Michael K. Eidson likes this.
  5. Yora

    Yora Maester

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    I am not really a fan of long stories. As audience I have a hard time sticking to anything for long before something else catches my attention. And as a creator I don't have much staying power either. Yet at the same time, I can get very deeply invested in worlds and concepts and most of the time consider it a waste to have an amazing world created and then only using it once.
    So the structure I have chosen for me is an episodic series. One story at a time, that each is a complete work that can stand on its own, regardless of whether I end up doing only one or twenty.

    While I might not stick to the same protagonist all the time, there is one character that has taken form as something close to my ideal fantasy adventure hero. And for her I planned out a three stage character progression. I know where she comes from and where she will end up eventually. And I feel like this enables me to create stories at any point on that progression in whatever order they come to me while maintaining a continous character development. I know what her motivations, strengths, and shortcomings are in each stage of her life, which is a solid base to chose what kind of difficulties she will be dealing with and how she grows from them.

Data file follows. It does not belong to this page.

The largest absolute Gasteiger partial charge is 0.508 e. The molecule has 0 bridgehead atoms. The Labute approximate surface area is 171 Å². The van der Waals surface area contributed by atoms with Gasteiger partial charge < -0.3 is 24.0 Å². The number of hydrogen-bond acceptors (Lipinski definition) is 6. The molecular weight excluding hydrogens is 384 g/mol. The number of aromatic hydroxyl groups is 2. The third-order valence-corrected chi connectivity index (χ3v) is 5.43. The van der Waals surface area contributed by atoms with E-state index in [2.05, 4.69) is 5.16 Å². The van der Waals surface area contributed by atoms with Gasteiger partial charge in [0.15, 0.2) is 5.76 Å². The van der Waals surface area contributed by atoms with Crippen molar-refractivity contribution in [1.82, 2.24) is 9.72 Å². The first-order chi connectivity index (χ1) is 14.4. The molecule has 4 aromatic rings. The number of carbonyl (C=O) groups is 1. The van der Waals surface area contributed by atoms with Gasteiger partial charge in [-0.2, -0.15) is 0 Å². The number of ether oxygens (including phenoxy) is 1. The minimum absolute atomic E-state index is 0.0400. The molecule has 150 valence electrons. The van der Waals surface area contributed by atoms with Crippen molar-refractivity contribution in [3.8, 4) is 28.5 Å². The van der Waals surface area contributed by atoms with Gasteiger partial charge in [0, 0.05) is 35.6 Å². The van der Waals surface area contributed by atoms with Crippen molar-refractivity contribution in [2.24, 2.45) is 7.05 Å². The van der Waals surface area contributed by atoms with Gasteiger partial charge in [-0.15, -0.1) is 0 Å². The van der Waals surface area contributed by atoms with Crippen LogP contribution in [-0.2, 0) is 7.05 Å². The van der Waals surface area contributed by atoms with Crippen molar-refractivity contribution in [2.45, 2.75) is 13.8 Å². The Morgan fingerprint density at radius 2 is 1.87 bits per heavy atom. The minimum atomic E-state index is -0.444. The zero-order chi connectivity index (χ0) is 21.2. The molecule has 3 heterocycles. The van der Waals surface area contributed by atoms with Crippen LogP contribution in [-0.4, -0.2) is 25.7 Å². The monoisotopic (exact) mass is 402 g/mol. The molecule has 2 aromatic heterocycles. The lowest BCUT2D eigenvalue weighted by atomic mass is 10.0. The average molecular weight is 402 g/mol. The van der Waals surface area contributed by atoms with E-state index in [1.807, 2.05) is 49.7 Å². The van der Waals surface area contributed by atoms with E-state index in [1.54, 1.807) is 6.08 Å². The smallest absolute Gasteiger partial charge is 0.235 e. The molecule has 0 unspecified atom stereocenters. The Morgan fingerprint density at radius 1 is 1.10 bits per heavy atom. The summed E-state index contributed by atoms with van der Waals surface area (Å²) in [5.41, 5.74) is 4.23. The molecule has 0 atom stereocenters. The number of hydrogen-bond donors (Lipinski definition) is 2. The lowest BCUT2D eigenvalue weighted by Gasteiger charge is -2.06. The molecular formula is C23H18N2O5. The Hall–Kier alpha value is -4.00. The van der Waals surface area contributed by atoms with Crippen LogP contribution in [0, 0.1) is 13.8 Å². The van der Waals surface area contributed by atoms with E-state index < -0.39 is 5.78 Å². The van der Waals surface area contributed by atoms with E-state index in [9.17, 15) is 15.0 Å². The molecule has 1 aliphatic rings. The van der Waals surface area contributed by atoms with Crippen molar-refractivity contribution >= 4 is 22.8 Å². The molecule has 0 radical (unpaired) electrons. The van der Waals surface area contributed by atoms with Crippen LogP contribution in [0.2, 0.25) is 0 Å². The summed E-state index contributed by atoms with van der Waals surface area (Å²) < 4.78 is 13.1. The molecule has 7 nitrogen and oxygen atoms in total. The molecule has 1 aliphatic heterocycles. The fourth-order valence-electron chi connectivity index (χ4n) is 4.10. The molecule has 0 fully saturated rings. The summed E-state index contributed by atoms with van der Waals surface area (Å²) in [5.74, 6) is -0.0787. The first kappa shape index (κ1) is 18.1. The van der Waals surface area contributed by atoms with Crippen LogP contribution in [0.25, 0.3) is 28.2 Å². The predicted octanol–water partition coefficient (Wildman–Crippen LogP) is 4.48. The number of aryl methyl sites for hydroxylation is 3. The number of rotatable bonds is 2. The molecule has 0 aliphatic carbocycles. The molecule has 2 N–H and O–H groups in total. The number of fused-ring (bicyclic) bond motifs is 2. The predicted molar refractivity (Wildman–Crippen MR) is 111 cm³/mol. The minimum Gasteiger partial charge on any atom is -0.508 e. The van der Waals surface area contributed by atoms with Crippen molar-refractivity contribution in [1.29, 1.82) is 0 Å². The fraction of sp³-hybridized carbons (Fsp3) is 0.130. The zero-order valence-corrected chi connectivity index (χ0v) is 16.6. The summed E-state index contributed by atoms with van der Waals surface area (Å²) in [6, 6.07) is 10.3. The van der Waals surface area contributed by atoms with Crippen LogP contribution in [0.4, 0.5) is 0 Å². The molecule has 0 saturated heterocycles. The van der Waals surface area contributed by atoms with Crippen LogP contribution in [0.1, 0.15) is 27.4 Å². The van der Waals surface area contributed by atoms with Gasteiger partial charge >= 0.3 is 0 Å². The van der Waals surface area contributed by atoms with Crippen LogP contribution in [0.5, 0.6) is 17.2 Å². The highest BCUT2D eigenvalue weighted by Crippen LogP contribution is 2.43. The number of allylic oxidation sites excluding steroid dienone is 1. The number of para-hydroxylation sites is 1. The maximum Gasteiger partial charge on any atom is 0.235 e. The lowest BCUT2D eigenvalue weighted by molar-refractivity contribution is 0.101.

Gurkhal likes this.
  6. Helen

    Helen Inkling

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    If you're going to pitch, you need to have an outline.

    You can always change it as you go along.